Rebecca Banner : I’m ashamed to say it but I hid in plain sight. I didn’t put women up front in my early scripts, including Space Oddity – which was the script that got me through the door. I didn’t even think to make the protagonist a woman. I’d grown up watching the male perspective, so it was ingrained in me that the lead be a straight, white man. Yes, the plot is something a man might be more inclined to do, but it still wasn’t a conscious choice on my end. Worse – the female lead was underwritten, and my unconscious bias had me making supporting characters, like doctors, men. Thankfully, it did not stay this way!
As I wrote my next script with all female leads, I had a revelation that it was easier for me to write from a male perspective than my own, which was quite shocking, and a solid reflection of how bombarded we are with the male point of view. That’s been shifting lately, but growing up it was pretty one-note. With this strange, new awareness, I committed to working on female voices, which involved confronting my own biases. I found I was often uncomfortable writing women who were, among other things, flawed, disagreeable, angry, vulgar, sexual, raunchy, rude, unlikeable and ‘bad,’ because I’d been socially conditioned to see these characteristics as ‘wrong’ for women. And I considered myself a feminist! I was censoring myself, on and off the page. I knew I had to undo that conditioning, figure out who we are versus what society tells us we are, and become comfortable with myself, so that my characters could be.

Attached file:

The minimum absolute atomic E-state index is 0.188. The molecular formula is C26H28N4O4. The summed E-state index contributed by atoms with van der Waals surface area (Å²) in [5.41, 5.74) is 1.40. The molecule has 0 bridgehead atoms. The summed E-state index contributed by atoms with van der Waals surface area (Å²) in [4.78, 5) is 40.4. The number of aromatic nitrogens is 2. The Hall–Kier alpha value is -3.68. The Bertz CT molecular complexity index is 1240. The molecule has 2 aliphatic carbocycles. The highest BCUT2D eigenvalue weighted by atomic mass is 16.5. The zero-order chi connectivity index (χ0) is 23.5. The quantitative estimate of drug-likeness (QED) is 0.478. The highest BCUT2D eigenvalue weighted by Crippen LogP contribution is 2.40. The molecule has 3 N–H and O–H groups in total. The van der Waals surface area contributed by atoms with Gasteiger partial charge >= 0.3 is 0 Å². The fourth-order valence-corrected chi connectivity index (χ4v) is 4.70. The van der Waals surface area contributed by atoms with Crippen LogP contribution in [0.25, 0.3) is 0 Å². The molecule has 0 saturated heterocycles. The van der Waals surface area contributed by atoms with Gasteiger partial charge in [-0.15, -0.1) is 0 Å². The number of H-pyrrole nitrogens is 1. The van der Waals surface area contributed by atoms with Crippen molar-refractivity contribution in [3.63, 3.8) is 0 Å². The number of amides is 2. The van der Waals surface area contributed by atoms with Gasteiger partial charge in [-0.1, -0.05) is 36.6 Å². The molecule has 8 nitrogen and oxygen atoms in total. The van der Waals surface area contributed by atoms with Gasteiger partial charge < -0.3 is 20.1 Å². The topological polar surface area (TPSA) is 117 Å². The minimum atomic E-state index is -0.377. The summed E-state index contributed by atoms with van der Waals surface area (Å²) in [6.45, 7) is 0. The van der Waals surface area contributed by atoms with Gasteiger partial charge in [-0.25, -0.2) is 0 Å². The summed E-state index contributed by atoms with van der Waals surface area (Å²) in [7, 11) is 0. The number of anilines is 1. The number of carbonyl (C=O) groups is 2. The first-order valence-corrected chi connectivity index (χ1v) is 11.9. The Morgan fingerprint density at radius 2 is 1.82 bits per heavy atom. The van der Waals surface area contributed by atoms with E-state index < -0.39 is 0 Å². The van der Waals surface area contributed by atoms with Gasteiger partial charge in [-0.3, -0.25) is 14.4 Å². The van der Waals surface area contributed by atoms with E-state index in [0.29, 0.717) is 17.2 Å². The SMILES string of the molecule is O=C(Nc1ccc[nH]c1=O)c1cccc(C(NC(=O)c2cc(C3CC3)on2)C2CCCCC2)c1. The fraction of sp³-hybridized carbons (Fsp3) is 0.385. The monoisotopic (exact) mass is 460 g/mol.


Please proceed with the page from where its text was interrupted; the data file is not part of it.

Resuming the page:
Since then, I’ve worked often on female-driven projects. I make it clear that I care about these, and have a team who support me in this and advocate for me. It’s not to say everything I write is and will be female-driven, but making it one of my priorities means I get the chance to focus on stories that spotlight women, every one an opportunity to create a more nuanced portrait of us, which I hope in turn has a ripple effect in creating and prioritising more female-led projects. The industry holds itself back by saying movies about women – among many other groups – don’t do well enough financially, or don’t appeal to a wide enough audience, to justify making many. So you have to prove them wrong. Ideally, relentlessly. And maybe a writer coming along in a few years won’t have to, just as those who came before got me to this place. It can be difficult – it’s pretty shocking the number of times I’ve been told female characters are ‘unlikeable’ and need to be ‘fixed’, and it’s exhausting having to debate what women ‘can’ or ‘should’ be. But change is slow and incremental, and I recognise that as a white woman I have a much easier time than most, so it’s still a great privilege to have a voice.
I’m ashamed to say it but I hid in plain sight. I didn’t put women up front in my early scripts, including Space Oddity – which was the script that got me through the door. I didn’t even think to make the protagonist a woman. I’d grown up watching the male perspective, so it was ingrained in me that the lead be a straight, white man.
Happily, Space Oddity was picked up by a team of women, and the female characters extensively developed, because I was working with women who not only encouraged that but insisted on it – a learning experience I am so grateful for. And they went further, finding ways to increase the female representation both on screen and behind the scenes, so that the movie as it exists today looks and feels like our real world.
I found I was often uncomfortable writing women who were, among other things, flawed, disagreeable, angry, vulgar, sexual, raunchy, rude, unlikeable and ‘bad,’ because I’d been socially conditioned to see these characteristics as ‘wrong’ for women.
Embrace Your Creative Mess